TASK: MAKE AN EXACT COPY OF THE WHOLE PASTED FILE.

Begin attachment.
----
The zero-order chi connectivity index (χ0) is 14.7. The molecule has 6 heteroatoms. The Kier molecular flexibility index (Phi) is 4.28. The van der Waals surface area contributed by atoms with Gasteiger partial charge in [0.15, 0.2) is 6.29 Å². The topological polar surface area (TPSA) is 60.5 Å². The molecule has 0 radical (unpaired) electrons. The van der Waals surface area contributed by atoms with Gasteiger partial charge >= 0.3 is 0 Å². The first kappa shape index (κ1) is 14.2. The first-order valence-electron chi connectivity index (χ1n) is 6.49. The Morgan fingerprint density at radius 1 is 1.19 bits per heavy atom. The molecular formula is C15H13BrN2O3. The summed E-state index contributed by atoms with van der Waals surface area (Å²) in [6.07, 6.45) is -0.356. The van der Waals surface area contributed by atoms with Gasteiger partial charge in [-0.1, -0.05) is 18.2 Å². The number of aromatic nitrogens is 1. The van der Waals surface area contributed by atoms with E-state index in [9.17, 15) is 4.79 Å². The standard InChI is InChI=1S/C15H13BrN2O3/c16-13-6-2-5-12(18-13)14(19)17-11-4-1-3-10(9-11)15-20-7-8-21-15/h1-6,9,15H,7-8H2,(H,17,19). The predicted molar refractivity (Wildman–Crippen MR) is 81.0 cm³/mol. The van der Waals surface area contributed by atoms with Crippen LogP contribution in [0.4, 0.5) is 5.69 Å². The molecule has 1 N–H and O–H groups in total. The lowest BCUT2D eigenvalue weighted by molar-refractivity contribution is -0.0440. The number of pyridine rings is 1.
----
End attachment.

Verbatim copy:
The zero-order chi connectivity index (χ0) is 14.7. The molecule has 6 heteroatoms. The Kier molecular flexibility index (Phi) is 4.28. The van der Waals surface area contributed by atoms with Gasteiger partial charge in [0.15, 0.2) is 6.29 Å². The topological polar surface area (TPSA) is 60.5 Å². The molecule has 0 radical (unpaired) electrons. The van der Waals surface area contributed by atoms with Gasteiger partial charge >= 0.3 is 0 Å². The first kappa shape index (κ1) is 14.2. The first-order valence-electron chi connectivity index (χ1n) is 6.49. The Morgan fingerprint density at radius 1 is 1.19 bits per heavy atom. The molecular formula is C15H13BrN2O3. The summed E-state index contributed by atoms with van der Waals surface area (Å²) in [6.07, 6.45) is -0.356. The van der Waals surface area contributed by atoms with Gasteiger partial charge in [-0.1, -0.05) is 18.2 Å². The number of aromatic nitrogens is 1. The van der Waals surface area contributed by atoms with E-state index in [9.17, 15) is 4.79 Å². The standard InChI is InChI=1S/C15H13BrN2O3/c16-13-6-2-5-12(18-13)14(19)17-11-4-1-3-10(9-11)15-20-7-8-21-15/h1-6,9,15H,7-8H2,(H,17,19). The predicted molar refractivity (Wildman–Crippen MR) is 81.0 cm³/mol. The van der Waals surface area contributed by atoms with Crippen LogP contribution in [0.4, 0.5) is 5.69 Å². The molecule has 1 N–H and O–H groups in total. The lowest BCUT2D eigenvalue weighted by molar-refractivity contribution is -0.0440. The number of pyridine rings is 1.